BI’s Article search uses Boolean search capabilities. If you are not familiar with these principles, here are some quick tips.
To search specifically for more than one word, put the search term in quotation marks. For example, “workers compensation”. This will limit your search to that combination of words.
To search for a combination of terms, use quotations and the & symbol. For example, “hurricane” & “loss”.
BOCA RATON, Fla.-The Home Insurance Co. is offering to pay $40 million to settle total obligations of about $245 million to a residual market workers compensation pool, a move that reflects the deteriorating financial condition of the insurer in runoff.
The attempts by The Home to settle what is its largest known obligation could signal its negotiating stance with other residual market insurance pools.
The current proposal is a little more than half the amount The Home offered the National Council on Compensation Insurance last summer to settle its obligation to the NCCI-administered pool, several sources close to the discussions said.
The NCCI balked at the earlier offer.
If the new reduced offer is accepted, other workers comp insurers that contribute to the pool, which reinsures residual market pools in about 25 states, will be called upon to make up the deficit.
The NCCI officials and insurer board members are meeting today to consider the reduced offer.
The Home first tried to negotiate a reduced payment to the NCCI last summer. The insurer suggested that its obligation of $245 million be discounted at about 7% annually to reflect future investment income, which would reduce a payment made then to about $156 million. The
*See The Home on page 5The Home
Continued from page 1
Home then made an offer to pay nearly 50% of the discounted obligation, or about $72.9 million.
The NCCI rejected the initial offer but countered that it would consider a payment of about $130 million.
The matter remained unresolved and little further action was taken until the past few weeks, when The Home reduced its offer further to $40 million.
The unusual negotiation stance of reducing an offer already rejected for being too low reflects the deterioration in The Home's financial condition, which was made public with the publication of its 1996 annual statement in March (BI, March 10).
Worse-than-expected losses at The Home resulted in it falling nearly $552 million short of its authorized risk-based capital requirements. On publication of the results, The Home was immediately placed under formal state supervision by the New Hampshire Insurance Department, which has jurisdiction over the Home.
Also influencing the reduced offer is the NCCI pool's position in the line of people seeking money from The Home.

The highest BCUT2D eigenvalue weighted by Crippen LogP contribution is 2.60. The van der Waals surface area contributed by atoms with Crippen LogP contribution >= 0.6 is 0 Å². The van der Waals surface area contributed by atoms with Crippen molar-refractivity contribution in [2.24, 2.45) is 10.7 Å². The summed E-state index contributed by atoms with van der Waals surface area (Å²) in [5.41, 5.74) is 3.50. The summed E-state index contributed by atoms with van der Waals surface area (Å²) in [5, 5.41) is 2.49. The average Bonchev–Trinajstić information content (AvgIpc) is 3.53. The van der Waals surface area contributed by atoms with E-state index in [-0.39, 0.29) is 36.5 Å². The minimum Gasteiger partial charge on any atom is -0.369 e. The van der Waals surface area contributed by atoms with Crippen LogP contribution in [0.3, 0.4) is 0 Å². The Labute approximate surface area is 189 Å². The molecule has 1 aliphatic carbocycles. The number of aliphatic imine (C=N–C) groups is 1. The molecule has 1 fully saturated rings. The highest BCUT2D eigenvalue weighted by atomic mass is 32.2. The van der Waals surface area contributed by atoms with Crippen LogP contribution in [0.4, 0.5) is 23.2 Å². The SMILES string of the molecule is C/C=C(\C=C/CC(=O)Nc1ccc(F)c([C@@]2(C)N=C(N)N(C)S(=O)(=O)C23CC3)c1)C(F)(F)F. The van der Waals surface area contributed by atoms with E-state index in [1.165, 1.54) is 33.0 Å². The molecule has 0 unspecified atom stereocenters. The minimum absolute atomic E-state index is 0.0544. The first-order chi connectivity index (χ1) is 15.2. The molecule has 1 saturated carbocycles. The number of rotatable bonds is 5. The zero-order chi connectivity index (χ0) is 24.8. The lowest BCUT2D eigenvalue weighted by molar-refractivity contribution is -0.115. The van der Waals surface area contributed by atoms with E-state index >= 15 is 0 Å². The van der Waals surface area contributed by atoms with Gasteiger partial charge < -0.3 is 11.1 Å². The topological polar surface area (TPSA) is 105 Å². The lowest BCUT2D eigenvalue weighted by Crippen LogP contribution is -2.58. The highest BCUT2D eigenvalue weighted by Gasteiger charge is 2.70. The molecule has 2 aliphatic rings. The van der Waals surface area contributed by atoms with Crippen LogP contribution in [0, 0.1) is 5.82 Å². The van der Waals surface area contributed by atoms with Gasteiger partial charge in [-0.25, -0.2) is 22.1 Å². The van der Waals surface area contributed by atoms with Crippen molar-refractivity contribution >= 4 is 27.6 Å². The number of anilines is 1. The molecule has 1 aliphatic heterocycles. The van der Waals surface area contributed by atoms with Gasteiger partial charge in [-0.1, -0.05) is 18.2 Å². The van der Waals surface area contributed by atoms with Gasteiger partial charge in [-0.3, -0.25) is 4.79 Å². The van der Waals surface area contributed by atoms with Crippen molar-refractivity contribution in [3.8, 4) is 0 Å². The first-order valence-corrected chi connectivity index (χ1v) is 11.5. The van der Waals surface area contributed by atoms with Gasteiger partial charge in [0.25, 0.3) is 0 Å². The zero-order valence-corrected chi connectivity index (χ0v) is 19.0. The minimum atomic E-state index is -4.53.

As general creditors to The Home, the pool will not be compensated before the insurer's policyholders, who are first in line to receive payments.
If, as some believe, The Home does not have sufficient assets to meet all of its policyholder and creditor claims, the NCCI may ultimately risk receiving even less than the current offer from The Home.
Neither The Home nor the NCCI would confirm the details of the negotiations.
But The Home is negotiating with its creditors and policyholders to commute claims and other obligations, said Arthur Wilson, vp and controller of The Home.
"The deterioration in the financial condition (of The Home) is influencing the direction of the offers," he said.
The Home also has obligations to other residual market pools, Mr. Wilson said.
The financial condition of The Home is far worse than was generally thought last year, and that deterioration is reflected in the reduced offer, confirmed David Nichols, the examiner appointed by the New Hampshire department to oversee the runoff of The Home.
Under the terms of the supervision order, New Hampshire Insurance Commissioner Sylvio L. Dupuis has to approve any payment to The Home's creditors over $500,000.
The commissioner would likely view favorably any agreement that would preserve the orderly runoff of The Home, said Mr. Nichols. "But the commissioner also has the concern of allowing money to flow out of the company to non-policyholder creditors," he said.
The Home has been in a strained financial condition for several years.
In late 1994, the insurer was downgraded by rating agencies. It then became the subject of a takeover battle between an investor group led by John J. Byrne, which intended to inject new money into The Home and to keep it running, and the Zurich Insurance Group, which wanted to take over only the good business of The Home and place the remainder in runoff. Zurich refuses to reveal how much of The Home's business it renewed.
In June 1995, the Zurich deal was approved (BI June 5, 1995). Under the terms of the deal, Zurich provided a $1.3 billion stop-loss reinsurance program to pay The Home's liabilities once its assets have been exhausted.
The program also calls for Zurich to put up $290 million that would be needed to pay claims if The Home is allowed to use earmarked funds to make dividend payments to the holding company, Home Holdings Inc., for Home bond holders.
The runoff of The Home is being conducted by Risk Enterprise Management Inc., a Zurich-owned company in New York.
Few other workers comp insurers were willing to comment on The Home's offer prior to the NCCI residual pool meeting today.
But one insurance executive, who did not want to be named, said: "We've been expecting something like this. It was fairly clear when the Zurich took over The Home's business that the coverage didn't look adequate."
Some NCCI*board member insurers may hold out for a larger payment despite the apparent financial weakness of The Home.
"We feel that The Home's offer is far too low and that the industry needs a better deal," said a spokeswoman for Hartford Group Inc. in Hartford, Conn.